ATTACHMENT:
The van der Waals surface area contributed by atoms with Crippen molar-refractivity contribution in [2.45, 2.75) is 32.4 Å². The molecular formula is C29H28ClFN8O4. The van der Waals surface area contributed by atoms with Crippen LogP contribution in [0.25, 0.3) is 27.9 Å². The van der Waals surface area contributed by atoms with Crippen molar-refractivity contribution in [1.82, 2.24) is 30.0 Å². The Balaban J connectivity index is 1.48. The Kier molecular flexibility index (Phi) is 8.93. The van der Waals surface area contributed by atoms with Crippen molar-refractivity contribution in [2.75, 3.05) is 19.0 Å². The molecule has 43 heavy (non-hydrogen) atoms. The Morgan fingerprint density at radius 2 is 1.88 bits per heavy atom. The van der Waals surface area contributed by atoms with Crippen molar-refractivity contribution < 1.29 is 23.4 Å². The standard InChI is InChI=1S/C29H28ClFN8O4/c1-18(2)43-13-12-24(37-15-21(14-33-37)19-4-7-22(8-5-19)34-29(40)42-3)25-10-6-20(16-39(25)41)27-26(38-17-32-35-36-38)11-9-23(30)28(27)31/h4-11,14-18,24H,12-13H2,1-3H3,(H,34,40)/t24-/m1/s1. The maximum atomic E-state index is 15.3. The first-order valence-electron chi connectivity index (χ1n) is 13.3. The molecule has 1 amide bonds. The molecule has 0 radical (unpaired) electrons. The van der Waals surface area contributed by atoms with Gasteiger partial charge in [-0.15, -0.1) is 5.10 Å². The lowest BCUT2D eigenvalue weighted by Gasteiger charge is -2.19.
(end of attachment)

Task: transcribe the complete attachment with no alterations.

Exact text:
The van der Waals surface area contributed by atoms with Crippen molar-refractivity contribution in [2.45, 2.75) is 32.4 Å². The molecular formula is C29H28ClFN8O4. The van der Waals surface area contributed by atoms with Crippen LogP contribution in [0.25, 0.3) is 27.9 Å². The van der Waals surface area contributed by atoms with Crippen molar-refractivity contribution in [1.82, 2.24) is 30.0 Å². The Balaban J connectivity index is 1.48. The Kier molecular flexibility index (Phi) is 8.93. The van der Waals surface area contributed by atoms with Crippen molar-refractivity contribution in [2.75, 3.05) is 19.0 Å². The molecule has 43 heavy (non-hydrogen) atoms. The Morgan fingerprint density at radius 2 is 1.88 bits per heavy atom. The van der Waals surface area contributed by atoms with Crippen molar-refractivity contribution < 1.29 is 23.4 Å². The standard InChI is InChI=1S/C29H28ClFN8O4/c1-18(2)43-13-12-24(37-15-21(14-33-37)19-4-7-22(8-5-19)34-29(40)42-3)25-10-6-20(16-39(25)41)27-26(38-17-32-35-36-38)11-9-23(30)28(27)31/h4-11,14-18,24H,12-13H2,1-3H3,(H,34,40)/t24-/m1/s1. The maximum atomic E-state index is 15.3. The first-order valence-electron chi connectivity index (χ1n) is 13.3. The molecule has 1 amide bonds. The molecule has 0 radical (unpaired) electrons. The van der Waals surface area contributed by atoms with Gasteiger partial charge in [-0.15, -0.1) is 5.10 Å². The lowest BCUT2D eigenvalue weighted by Gasteiger charge is -2.19.